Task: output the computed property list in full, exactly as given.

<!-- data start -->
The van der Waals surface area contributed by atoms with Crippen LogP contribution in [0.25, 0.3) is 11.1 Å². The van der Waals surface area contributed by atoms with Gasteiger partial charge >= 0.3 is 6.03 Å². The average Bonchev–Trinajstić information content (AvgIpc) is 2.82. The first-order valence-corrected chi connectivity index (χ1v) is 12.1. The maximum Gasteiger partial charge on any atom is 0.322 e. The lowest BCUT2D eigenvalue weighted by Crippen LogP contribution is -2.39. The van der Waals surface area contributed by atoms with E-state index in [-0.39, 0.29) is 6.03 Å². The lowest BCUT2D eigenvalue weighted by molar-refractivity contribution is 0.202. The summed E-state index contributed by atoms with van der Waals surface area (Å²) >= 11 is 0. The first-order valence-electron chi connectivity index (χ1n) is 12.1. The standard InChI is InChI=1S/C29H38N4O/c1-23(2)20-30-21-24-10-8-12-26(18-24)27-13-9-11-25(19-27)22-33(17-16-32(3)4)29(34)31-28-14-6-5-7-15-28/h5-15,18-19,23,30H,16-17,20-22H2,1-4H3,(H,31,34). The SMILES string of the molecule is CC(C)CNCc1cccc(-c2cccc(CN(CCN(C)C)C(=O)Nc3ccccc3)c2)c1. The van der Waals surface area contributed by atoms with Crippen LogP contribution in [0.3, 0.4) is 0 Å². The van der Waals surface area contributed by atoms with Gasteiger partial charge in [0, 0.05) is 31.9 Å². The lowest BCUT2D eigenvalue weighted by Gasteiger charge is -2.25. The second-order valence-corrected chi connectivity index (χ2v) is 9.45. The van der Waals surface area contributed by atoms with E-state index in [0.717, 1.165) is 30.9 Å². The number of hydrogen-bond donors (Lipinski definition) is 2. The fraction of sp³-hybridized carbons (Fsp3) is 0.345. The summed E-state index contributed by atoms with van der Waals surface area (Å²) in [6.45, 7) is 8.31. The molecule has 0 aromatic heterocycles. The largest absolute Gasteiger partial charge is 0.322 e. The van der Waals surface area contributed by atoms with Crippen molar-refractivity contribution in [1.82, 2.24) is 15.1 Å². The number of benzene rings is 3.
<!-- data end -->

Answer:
The van der Waals surface area contributed by atoms with Crippen LogP contribution in [0.25, 0.3) is 11.1 Å². The van der Waals surface area contributed by atoms with Gasteiger partial charge >= 0.3 is 6.03 Å². The average Bonchev–Trinajstić information content (AvgIpc) is 2.82. The first-order valence-corrected chi connectivity index (χ1v) is 12.1. The maximum Gasteiger partial charge on any atom is 0.322 e. The lowest BCUT2D eigenvalue weighted by Crippen LogP contribution is -2.39. The van der Waals surface area contributed by atoms with E-state index in [-0.39, 0.29) is 6.03 Å². The lowest BCUT2D eigenvalue weighted by molar-refractivity contribution is 0.202. The summed E-state index contributed by atoms with van der Waals surface area (Å²) >= 11 is 0. The first-order valence-electron chi connectivity index (χ1n) is 12.1. The standard InChI is InChI=1S/C29H38N4O/c1-23(2)20-30-21-24-10-8-12-26(18-24)27-13-9-11-25(19-27)22-33(17-16-32(3)4)29(34)31-28-14-6-5-7-15-28/h5-15,18-19,23,30H,16-17,20-22H2,1-4H3,(H,31,34). The SMILES string of the molecule is CC(C)CNCc1cccc(-c2cccc(CN(CCN(C)C)C(=O)Nc3ccccc3)c2)c1. The van der Waals surface area contributed by atoms with Crippen LogP contribution in [0.3, 0.4) is 0 Å². The van der Waals surface area contributed by atoms with Gasteiger partial charge in [0, 0.05) is 31.9 Å². The lowest BCUT2D eigenvalue weighted by Gasteiger charge is -2.25. The second-order valence-corrected chi connectivity index (χ2v) is 9.45. The van der Waals surface area contributed by atoms with E-state index in [0.717, 1.165) is 30.9 Å². The number of hydrogen-bond donors (Lipinski definition) is 2. The fraction of sp³-hybridized carbons (Fsp3) is 0.345. The summed E-state index contributed by atoms with van der Waals surface area (Å²) in [6.45, 7) is 8.31. The molecule has 0 aromatic heterocycles. The largest absolute Gasteiger partial charge is 0.322 e. The van der Waals surface area contributed by atoms with Crippen molar-refractivity contribution in [1.82, 2.24) is 15.1 Å². The number of benzene rings is 3.